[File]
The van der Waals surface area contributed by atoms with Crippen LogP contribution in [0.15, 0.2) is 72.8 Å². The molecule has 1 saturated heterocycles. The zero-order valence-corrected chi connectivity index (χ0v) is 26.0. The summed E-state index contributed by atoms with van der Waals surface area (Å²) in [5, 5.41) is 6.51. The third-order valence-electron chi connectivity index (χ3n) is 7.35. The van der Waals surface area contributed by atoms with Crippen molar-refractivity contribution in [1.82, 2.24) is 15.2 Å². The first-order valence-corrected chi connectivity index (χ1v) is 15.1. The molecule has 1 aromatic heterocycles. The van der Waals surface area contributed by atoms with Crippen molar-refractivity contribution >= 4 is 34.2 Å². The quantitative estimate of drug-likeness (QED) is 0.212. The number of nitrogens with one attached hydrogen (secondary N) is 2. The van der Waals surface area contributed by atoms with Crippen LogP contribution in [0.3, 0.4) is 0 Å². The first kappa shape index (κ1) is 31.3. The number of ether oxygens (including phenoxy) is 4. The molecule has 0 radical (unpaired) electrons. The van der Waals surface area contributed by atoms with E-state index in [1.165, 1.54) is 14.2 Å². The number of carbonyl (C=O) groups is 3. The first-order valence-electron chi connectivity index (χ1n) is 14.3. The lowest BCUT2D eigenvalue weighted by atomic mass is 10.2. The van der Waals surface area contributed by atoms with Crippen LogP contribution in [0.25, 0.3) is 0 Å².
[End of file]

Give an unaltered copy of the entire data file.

The van der Waals surface area contributed by atoms with Crippen LogP contribution in [0.15, 0.2) is 72.8 Å². The molecule has 1 saturated heterocycles. The zero-order valence-corrected chi connectivity index (χ0v) is 26.0. The summed E-state index contributed by atoms with van der Waals surface area (Å²) in [5, 5.41) is 6.51. The third-order valence-electron chi connectivity index (χ3n) is 7.35. The van der Waals surface area contributed by atoms with Crippen molar-refractivity contribution in [1.82, 2.24) is 15.2 Å². The first-order valence-corrected chi connectivity index (χ1v) is 15.1. The molecule has 1 aromatic heterocycles. The van der Waals surface area contributed by atoms with Crippen molar-refractivity contribution >= 4 is 34.2 Å². The quantitative estimate of drug-likeness (QED) is 0.212. The number of nitrogens with one attached hydrogen (secondary N) is 2. The van der Waals surface area contributed by atoms with Crippen LogP contribution in [0.3, 0.4) is 0 Å². The first kappa shape index (κ1) is 31.3. The number of ether oxygens (including phenoxy) is 4. The molecule has 0 radical (unpaired) electrons. The van der Waals surface area contributed by atoms with E-state index in [1.165, 1.54) is 14.2 Å². The number of carbonyl (C=O) groups is 3. The first-order valence-electron chi connectivity index (χ1n) is 14.3. The lowest BCUT2D eigenvalue weighted by atomic mass is 10.2. The van der Waals surface area contributed by atoms with Crippen LogP contribution in [0.25, 0.3) is 0 Å².